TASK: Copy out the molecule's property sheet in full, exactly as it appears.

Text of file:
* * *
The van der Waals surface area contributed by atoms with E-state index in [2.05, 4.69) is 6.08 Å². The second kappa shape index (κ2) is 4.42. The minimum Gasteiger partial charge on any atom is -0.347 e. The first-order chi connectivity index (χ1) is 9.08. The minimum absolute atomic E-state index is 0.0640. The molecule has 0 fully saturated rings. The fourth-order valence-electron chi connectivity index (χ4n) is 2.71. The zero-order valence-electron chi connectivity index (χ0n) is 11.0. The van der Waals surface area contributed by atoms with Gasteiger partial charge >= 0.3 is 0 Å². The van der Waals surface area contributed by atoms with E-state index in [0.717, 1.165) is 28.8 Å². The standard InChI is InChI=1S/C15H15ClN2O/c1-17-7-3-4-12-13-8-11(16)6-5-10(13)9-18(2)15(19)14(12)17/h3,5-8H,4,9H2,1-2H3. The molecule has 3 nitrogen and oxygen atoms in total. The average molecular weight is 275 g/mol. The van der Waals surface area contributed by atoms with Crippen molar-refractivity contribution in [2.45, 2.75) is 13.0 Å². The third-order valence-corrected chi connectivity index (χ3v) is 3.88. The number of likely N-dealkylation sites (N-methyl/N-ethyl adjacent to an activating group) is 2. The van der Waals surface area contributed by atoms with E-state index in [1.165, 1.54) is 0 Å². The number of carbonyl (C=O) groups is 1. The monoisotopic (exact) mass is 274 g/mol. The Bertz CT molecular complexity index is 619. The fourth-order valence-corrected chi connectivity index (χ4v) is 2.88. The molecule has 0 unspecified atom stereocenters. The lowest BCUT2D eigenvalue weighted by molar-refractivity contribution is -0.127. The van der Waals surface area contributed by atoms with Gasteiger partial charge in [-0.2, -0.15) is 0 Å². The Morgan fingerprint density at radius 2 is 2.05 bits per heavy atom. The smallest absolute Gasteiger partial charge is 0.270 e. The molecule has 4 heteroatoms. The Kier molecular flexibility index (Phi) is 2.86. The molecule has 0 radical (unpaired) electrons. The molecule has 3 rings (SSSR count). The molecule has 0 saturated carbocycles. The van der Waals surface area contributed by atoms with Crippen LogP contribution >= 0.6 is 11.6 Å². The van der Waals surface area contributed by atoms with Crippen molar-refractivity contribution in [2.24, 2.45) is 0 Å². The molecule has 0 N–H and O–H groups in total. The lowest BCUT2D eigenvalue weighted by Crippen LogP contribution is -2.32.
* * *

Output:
The van der Waals surface area contributed by atoms with E-state index in [2.05, 4.69) is 6.08 Å². The second kappa shape index (κ2) is 4.42. The minimum Gasteiger partial charge on any atom is -0.347 e. The first-order chi connectivity index (χ1) is 9.08. The minimum absolute atomic E-state index is 0.0640. The molecule has 0 fully saturated rings. The fourth-order valence-electron chi connectivity index (χ4n) is 2.71. The zero-order valence-electron chi connectivity index (χ0n) is 11.0. The van der Waals surface area contributed by atoms with Gasteiger partial charge >= 0.3 is 0 Å². The van der Waals surface area contributed by atoms with E-state index in [0.717, 1.165) is 28.8 Å². The standard InChI is InChI=1S/C15H15ClN2O/c1-17-7-3-4-12-13-8-11(16)6-5-10(13)9-18(2)15(19)14(12)17/h3,5-8H,4,9H2,1-2H3. The molecule has 3 nitrogen and oxygen atoms in total. The average molecular weight is 275 g/mol. The van der Waals surface area contributed by atoms with Crippen molar-refractivity contribution in [2.45, 2.75) is 13.0 Å². The third-order valence-corrected chi connectivity index (χ3v) is 3.88. The number of likely N-dealkylation sites (N-methyl/N-ethyl adjacent to an activating group) is 2. The van der Waals surface area contributed by atoms with E-state index in [1.165, 1.54) is 0 Å². The number of carbonyl (C=O) groups is 1. The monoisotopic (exact) mass is 274 g/mol. The Bertz CT molecular complexity index is 619. The fourth-order valence-corrected chi connectivity index (χ4v) is 2.88. The molecule has 0 unspecified atom stereocenters. The lowest BCUT2D eigenvalue weighted by molar-refractivity contribution is -0.127. The van der Waals surface area contributed by atoms with Gasteiger partial charge in [-0.2, -0.15) is 0 Å². The Morgan fingerprint density at radius 2 is 2.05 bits per heavy atom. The smallest absolute Gasteiger partial charge is 0.270 e. The molecule has 4 heteroatoms. The Kier molecular flexibility index (Phi) is 2.86. The molecule has 0 radical (unpaired) electrons. The molecule has 3 rings (SSSR count). The molecule has 0 saturated carbocycles. The van der Waals surface area contributed by atoms with Crippen LogP contribution >= 0.6 is 11.6 Å². The van der Waals surface area contributed by atoms with Crippen molar-refractivity contribution in [2.24, 2.45) is 0 Å². The molecule has 0 N–H and O–H groups in total. The lowest BCUT2D eigenvalue weighted by Crippen LogP contribution is -2.32.